The terminology you're looking for is often called physical to virtual or virtual to physical. It's often shortened to P2V and V2P.
There's a tutorial on how to do this for VMware and Virtualbox over on the AskUbuntu site. The Q&A is titled: Migrate from a virtual machine (VM) to a physical system.
Migrating a Windows Guest
I found these instructions for migrating a Windows VM V2P. They're untested by me but seem plausible. The tutorial is titled: V2P Virtual to Physical.
This is an easy tutorial on how to take a Windows installation in Virtual Box, or any other Virtual software for that matter, and turn it into a physical machine. This has been tested on Windows XP x86 and x64 as well as Windows Vista,7 X86 and x64. This tutorial is assuming you have advanced knowledge of installing Windows/Virtual OSes/changing boot settings…etc etc OK? Now let’s get started.
These are the steps, verbatim.
1) First off, make sure you have the machine configured the way you want before making an image of it. This is assuming you are using it to test software or make an image for multiple computers. Install the software you want and the updates you need as well as any antivirus software. An important note when installing software: Do not install the Virtual Machine Add On’s (VirtualBox) or VMware tools (VMWare) as this is almost always likely to cause a bluescreen due to the IDE Controller driver being totally, and not even remotely the same, as a physical IDE controller.
2) Download Macrium Reflect Free Edition. (do a Google search, everyone knows how!) Then install it on your Virtual Machine. Right click on the virtual drive you installed Windows too and right click and choose “Create Image of this Disk” Some Side notes: I would recommend mapping an external drive as the place of backup for this image. Plug in a USB hard drive or map a network drive in the Virtual Machine settings. (maybe I’ll do a tutorial on this). I say an external drive because making a backup on the same drive the virtual machine is running off of could cause the time it takes to copy the backup increase drastically.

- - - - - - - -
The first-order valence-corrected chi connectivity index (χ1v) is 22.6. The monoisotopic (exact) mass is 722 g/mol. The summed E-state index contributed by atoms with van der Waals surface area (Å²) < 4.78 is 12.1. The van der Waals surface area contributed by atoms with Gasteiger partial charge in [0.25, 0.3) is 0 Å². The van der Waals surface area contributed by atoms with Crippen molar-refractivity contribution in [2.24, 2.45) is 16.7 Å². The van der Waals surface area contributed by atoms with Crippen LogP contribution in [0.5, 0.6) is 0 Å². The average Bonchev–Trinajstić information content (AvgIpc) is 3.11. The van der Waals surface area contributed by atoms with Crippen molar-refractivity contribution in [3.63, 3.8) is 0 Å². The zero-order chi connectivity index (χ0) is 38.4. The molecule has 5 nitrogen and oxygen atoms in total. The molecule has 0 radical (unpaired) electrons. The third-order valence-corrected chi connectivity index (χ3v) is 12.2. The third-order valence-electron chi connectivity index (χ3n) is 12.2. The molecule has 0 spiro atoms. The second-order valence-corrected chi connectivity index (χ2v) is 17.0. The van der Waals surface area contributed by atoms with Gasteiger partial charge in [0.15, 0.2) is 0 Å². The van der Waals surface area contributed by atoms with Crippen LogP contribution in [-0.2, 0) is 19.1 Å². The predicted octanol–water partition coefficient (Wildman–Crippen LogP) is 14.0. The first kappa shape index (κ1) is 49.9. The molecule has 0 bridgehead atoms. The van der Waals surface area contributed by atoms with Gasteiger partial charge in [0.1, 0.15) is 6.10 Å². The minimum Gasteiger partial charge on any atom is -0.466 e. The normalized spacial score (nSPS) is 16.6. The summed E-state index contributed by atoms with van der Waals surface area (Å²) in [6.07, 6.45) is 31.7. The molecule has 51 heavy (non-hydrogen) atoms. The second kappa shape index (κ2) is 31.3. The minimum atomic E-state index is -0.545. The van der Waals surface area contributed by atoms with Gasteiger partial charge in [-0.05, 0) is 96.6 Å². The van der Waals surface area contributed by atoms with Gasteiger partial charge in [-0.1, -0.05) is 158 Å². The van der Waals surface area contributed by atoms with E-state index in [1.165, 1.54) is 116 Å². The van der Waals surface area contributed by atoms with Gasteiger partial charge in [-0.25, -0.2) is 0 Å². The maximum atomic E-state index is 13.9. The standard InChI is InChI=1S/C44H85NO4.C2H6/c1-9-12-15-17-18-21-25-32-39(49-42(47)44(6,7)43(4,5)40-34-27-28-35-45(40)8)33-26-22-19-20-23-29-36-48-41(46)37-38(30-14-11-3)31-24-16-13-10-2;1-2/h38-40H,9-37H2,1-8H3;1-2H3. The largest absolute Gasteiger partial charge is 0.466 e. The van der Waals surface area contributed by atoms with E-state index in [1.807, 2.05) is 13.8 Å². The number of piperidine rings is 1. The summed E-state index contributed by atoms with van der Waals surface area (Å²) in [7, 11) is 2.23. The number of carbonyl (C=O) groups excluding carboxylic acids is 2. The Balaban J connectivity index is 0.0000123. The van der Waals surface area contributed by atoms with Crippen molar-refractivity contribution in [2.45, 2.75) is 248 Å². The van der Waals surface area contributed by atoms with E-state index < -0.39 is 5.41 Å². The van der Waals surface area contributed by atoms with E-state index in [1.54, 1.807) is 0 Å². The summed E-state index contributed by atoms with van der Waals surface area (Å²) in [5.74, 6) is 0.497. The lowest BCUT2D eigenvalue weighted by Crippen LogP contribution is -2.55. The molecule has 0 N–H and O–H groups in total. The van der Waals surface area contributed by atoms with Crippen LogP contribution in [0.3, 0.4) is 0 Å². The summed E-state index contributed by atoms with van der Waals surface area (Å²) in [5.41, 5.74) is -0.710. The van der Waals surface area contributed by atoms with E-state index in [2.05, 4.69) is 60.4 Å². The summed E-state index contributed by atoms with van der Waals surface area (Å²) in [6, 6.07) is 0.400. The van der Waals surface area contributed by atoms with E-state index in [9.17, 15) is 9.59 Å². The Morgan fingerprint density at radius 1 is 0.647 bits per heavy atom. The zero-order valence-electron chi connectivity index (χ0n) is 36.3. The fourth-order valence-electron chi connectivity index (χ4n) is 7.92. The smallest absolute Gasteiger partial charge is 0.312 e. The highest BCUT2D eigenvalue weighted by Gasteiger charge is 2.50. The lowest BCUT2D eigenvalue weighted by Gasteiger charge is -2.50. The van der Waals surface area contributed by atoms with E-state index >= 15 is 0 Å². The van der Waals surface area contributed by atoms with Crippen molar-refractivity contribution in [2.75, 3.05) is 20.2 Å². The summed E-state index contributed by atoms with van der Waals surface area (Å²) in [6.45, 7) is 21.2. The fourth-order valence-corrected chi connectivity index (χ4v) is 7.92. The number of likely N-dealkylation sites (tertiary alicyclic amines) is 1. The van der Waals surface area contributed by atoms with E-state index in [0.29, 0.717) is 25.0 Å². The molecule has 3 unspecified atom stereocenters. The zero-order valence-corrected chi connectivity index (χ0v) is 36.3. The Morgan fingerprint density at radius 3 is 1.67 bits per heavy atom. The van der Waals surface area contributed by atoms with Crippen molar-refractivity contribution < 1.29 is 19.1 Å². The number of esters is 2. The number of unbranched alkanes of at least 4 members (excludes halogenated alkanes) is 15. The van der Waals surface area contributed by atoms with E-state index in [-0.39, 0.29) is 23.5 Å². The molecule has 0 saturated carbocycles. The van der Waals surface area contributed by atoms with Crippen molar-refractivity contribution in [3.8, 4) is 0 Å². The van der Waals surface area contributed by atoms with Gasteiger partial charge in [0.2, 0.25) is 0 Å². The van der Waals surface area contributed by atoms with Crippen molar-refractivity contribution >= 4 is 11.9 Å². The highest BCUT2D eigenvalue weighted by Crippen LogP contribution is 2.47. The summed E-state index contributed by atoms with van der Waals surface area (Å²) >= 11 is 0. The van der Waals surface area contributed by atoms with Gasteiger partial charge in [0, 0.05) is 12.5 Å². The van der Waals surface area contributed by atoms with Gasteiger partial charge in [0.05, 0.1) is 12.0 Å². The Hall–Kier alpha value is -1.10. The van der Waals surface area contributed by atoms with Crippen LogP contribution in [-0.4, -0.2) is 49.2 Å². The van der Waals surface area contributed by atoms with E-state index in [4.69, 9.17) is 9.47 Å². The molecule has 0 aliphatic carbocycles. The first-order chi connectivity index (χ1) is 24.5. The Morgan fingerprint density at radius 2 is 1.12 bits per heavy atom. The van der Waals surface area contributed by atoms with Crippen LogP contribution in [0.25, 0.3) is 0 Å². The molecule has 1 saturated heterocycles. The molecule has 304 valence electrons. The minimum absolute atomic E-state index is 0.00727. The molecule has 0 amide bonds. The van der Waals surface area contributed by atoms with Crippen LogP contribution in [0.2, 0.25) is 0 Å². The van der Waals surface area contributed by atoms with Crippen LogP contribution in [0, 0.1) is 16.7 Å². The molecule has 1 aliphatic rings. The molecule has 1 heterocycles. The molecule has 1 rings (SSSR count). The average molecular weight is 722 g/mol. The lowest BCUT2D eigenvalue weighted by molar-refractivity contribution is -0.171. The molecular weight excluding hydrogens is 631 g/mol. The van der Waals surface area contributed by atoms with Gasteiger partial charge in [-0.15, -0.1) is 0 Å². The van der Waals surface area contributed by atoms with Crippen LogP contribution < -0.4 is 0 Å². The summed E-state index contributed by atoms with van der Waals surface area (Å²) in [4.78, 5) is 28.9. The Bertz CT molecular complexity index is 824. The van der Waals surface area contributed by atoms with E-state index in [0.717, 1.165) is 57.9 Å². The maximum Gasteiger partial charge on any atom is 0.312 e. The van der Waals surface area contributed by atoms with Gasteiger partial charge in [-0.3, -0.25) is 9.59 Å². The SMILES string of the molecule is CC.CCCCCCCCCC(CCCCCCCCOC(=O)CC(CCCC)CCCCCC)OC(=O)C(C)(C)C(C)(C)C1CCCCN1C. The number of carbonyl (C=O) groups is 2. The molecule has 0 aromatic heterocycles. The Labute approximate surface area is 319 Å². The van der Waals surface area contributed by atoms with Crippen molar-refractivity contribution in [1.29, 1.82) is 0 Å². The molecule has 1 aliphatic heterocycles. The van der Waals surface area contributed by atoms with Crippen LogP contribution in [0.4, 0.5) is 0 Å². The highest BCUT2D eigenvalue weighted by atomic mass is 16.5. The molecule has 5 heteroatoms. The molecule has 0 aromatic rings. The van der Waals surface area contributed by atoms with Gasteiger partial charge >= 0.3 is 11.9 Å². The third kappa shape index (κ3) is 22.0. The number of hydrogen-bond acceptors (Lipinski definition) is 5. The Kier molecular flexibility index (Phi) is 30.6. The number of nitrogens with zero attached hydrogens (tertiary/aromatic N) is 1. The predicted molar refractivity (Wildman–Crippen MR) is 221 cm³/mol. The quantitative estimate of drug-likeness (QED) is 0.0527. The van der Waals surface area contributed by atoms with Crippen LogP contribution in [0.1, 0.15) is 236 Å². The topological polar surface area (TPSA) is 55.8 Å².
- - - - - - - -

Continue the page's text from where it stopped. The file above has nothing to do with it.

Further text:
3) After the image has been successfully created, restore that image to the hard drive you will be using to install in your physically machine. To do this, right click on the image that Macrium has created and choose “Restore Partition”. When you go through the steps, one of the options asks you to assign a drive letter. Click “Do Not assign a drive letter” If you Assign it anything other than C, it’ll causes issues since that’s what your virtual machine drive letter was to being with. You can’t assign it ‘C:/’ anyways because the computer you are on most like has that drive letter taken already. The other option to look out for is when it asks if you want to restore the MBR with a default one. ALWAYS choose to restore the MBR with the one from the backup.
4) After that has completed successfully, go into Windows Disk management in Windows and right click the drive you just restored the image too as “Active”. This will tell the BIOS of the machine you are placing this drive in that it has a bootable partition on it. If you don’t set it to active, the BIOS will tell you that there is no boot device available.
5) Go ahead and put the hard drive in the computer you wish to boot it from. Make sure all the plugs are in the proper place and IDE is configured properly (AKA Master and Slave jumpers if on IDE)
6) Next step, before you even turn on the computer, is to pop in your windows CD. Whether is be Windows XP or Windows Vista/7. Always remember to use the right version of the architecture that corresponds to the one you used when installed in a virtual machine. I.E. if you installed Windows 7 x86 then use a Windows 7 x86 USB/DVD for the next step.
7) Boot from the proper DVD/CD and choose “Repair your Computer”and choose Command Prompt (Both Windows XP an Vista/7)
8) now type “bootrec /fixboot”
9) Restart your laptop/desktop and windows should start booting up!